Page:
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Looking at an IO Monad example from Functional Programming in Scala:

def ReadLine: IO[String] = IO { readLine }
def PrintLine(msg: String): IO[Unit] = IO { println(msg) }

def converter: IO[Unit] = for {
  _ <- PrintLine("enter a temperature in degrees fahrenheit")
  d <- ReadLine.map(_.toDouble)
  _ <- PrintLine((d + 32).toString)
} yield ()

I decided to re-write converter with a flatMap.

def converterFlatMap: IO[Unit] = PrintLine("enter a temperate in degrees F").
     flatMap(x => ReadLine.map(_.toDouble)).
       flatMap(y => PrintLine((y + 32).toString))

When I replaced the last flatMap with map, I did not see the result of the readLine printed out on the console.

With flatMap:

enter a temperate in degrees 
37.0

With map:

enter a temperate in degrees

Why? Also, how is the signature (IO[Unit]) still the same with map or flatMap?

Here's the IO monad from this book.

  sealed trait IO[A] { self =>
    def run: A
    def map[B](f: A => B): IO[B] =
      new IO[B] { def run = f(self.run) }
    def flatMap[B](f: A => IO[B]): IO[B] =
      new IO[B] { def run = f(self.run).run }
  }
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1 Answer 1

up vote 4 down vote accepted

I think Scala converts IO[IO[Unit]] into the IO[Unit] in the second case. Try to run both variants in scala console, and don't specify type for the def converterFlatMap: IO[Unit], and you'll see the difference.

As for why map doesn't work, it is clearly seen from the definition of IO: when you map over IO[IO[T]], map inside will call run only on the outer IO, result will be IO[IO[T]], so only first two PrintLine and ReadLine will be executed.

flatMap will also execute inner IO, and result will be IO[T] where T is the type parameter A of the inner IO, so all three of the statements will be executed.

P.S.: I think you incorrectly expanded for-comprehension. according to rules, for loop that you have written should be expanded to:

PrintLine("enter a temperate in degrees F").flatMap { case _ =>
    ReadLine.map(_.toDouble).flatMap { case d =>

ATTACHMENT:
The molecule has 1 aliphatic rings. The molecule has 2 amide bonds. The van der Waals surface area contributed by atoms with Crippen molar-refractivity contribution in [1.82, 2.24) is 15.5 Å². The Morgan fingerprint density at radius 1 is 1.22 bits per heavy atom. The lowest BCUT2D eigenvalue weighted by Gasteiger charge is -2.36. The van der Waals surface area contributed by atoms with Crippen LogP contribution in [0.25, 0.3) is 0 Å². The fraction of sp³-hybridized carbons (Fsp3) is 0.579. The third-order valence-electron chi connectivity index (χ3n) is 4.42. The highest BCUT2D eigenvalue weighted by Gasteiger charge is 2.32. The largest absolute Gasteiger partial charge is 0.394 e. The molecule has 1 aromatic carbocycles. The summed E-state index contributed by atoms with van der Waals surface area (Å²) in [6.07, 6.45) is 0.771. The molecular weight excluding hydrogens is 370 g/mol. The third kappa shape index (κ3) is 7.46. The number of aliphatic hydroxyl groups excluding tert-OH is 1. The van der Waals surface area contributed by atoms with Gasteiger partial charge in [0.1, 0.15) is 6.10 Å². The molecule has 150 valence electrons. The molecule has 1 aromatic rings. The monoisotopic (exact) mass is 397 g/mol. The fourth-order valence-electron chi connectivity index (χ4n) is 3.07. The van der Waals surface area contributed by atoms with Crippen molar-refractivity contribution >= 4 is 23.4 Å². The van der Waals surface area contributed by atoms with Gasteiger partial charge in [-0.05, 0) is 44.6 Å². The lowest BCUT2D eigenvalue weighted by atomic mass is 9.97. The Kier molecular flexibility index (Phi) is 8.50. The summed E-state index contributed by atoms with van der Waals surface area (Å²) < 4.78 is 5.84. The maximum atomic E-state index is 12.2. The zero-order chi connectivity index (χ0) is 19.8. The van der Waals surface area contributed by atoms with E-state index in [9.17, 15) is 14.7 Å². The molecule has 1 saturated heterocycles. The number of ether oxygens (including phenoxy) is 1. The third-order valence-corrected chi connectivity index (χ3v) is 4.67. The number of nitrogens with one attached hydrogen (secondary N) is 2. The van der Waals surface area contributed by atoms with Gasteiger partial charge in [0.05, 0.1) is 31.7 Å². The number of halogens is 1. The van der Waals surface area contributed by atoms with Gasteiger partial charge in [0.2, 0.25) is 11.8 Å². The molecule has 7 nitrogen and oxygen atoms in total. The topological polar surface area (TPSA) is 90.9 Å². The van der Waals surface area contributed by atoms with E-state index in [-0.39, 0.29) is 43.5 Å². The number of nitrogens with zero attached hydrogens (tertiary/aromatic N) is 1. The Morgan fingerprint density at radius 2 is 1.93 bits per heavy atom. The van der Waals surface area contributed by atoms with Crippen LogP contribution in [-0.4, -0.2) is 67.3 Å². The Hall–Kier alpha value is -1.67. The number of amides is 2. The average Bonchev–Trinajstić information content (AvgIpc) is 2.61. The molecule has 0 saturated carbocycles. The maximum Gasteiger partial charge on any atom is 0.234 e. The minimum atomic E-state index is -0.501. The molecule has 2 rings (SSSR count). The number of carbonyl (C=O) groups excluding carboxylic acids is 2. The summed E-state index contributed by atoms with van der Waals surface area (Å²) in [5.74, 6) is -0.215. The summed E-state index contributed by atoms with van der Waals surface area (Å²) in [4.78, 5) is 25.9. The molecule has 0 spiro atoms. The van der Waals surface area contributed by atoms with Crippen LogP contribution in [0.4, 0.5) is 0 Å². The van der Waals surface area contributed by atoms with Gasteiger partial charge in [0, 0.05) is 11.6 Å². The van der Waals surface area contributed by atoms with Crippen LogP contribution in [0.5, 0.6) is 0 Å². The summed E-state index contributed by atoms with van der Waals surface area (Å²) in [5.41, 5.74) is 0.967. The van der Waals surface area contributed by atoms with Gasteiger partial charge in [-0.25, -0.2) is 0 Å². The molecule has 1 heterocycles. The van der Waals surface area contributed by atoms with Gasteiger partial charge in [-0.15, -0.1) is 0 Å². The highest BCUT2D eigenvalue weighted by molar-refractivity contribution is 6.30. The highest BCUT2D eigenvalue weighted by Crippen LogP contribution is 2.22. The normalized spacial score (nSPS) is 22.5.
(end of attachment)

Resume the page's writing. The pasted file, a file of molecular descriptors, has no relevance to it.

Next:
PrintLine((d + 32).toString).map { case _ => ()}
    }
}

Notice that in this version flatMaps/maps are nested.

P.P.S: In fact last for statement should be also flatMap, not map. If we assume that scala had a "return" operator that puts values into the monadic context,
(e.g. return(3) will create IO[Int] that does nothing and it's function run returns 3.),
then we can rewrite for (x <- a; y <- b) yield y as
a.flatMap(x => b.flatMap( y => return(y))),
but because b.flatMap( y => return(y)) works absolutely the same as b.map(y => y) last statement in the scala for comprehension is expanded into map.

share|improve this answer
    
but we need to use a flatMap in the final line of the for comprehension due to, as you pointed out, map only executes f(self.run), whereas we need f(self.run).run (flatMap), right? I understand that both compile since both IOMonad#map and #flatMap return IO[Unit]. –  Kevin Meredith Feb 15 '14 at 20:07
    
[also - your example worked (thanks), but it should be PrintLine((d + 32))...] –  Kevin Meredith Feb 15 '14 at 20:10
    
No, the final line could be a map, as in my p.s., but the rest of the comprehension should be correctly expanded. –  vitalii Feb 15 '14 at 20:11
    
I'm confused as to how PrintLine((d + 32).toString).map { case _ => ()} results in calling the inner-most PrintLine. It seems that, reading only map and flatMap's signatures, only the latter will call run on the inner and outer IO[Unit] –  Kevin Meredith Feb 17 '14 at 4:00
    
There's no inner IO in the PrintLine((d + 32).toString).map { case _ => ()} :). It is a single IO[Unit] and is itself an "inner" IO. The second flatMap, which is ` ReadLine.map(_.toDouble).flatMap { case d =>` calls run on it. –  vitalii Feb 17 '14 at 9:06

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